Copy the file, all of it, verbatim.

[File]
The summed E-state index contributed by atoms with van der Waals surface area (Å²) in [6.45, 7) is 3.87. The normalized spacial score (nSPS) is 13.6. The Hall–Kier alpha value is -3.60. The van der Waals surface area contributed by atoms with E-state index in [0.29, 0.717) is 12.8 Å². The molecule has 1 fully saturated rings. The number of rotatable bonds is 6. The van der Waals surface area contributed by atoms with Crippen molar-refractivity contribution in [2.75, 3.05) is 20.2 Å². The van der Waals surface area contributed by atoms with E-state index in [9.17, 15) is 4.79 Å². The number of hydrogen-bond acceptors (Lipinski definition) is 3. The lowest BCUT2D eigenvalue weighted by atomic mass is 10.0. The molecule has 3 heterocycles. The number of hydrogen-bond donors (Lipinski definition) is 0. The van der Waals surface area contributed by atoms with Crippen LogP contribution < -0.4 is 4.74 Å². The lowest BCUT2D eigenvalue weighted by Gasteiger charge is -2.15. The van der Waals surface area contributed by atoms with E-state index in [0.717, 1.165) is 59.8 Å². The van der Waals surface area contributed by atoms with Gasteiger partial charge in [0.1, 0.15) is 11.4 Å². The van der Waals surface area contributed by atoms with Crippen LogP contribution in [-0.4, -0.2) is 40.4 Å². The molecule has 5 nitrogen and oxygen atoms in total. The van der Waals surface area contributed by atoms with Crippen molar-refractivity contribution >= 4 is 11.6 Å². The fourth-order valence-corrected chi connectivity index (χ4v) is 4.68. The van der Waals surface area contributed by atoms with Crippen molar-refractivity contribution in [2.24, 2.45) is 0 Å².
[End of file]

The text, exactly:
The summed E-state index contributed by atoms with van der Waals surface area (Å²) in [6.45, 7) is 3.87. The normalized spacial score (nSPS) is 13.6. The Hall–Kier alpha value is -3.60. The van der Waals surface area contributed by atoms with E-state index in [0.29, 0.717) is 12.8 Å². The molecule has 1 fully saturated rings. The number of rotatable bonds is 6. The van der Waals surface area contributed by atoms with Crippen molar-refractivity contribution in [2.75, 3.05) is 20.2 Å². The van der Waals surface area contributed by atoms with E-state index in [9.17, 15) is 4.79 Å². The number of hydrogen-bond acceptors (Lipinski definition) is 3. The lowest BCUT2D eigenvalue weighted by atomic mass is 10.0. The molecule has 3 heterocycles. The number of hydrogen-bond donors (Lipinski definition) is 0. The van der Waals surface area contributed by atoms with Crippen LogP contribution < -0.4 is 4.74 Å². The lowest BCUT2D eigenvalue weighted by Gasteiger charge is -2.15. The van der Waals surface area contributed by atoms with E-state index in [0.717, 1.165) is 59.8 Å². The van der Waals surface area contributed by atoms with Gasteiger partial charge in [0.1, 0.15) is 11.4 Å². The van der Waals surface area contributed by atoms with Crippen LogP contribution in [-0.4, -0.2) is 40.4 Å². The molecule has 5 nitrogen and oxygen atoms in total. The van der Waals surface area contributed by atoms with Crippen molar-refractivity contribution >= 4 is 11.6 Å². The fourth-order valence-corrected chi connectivity index (χ4v) is 4.68. The van der Waals surface area contributed by atoms with Crippen molar-refractivity contribution in [2.24, 2.45) is 0 Å².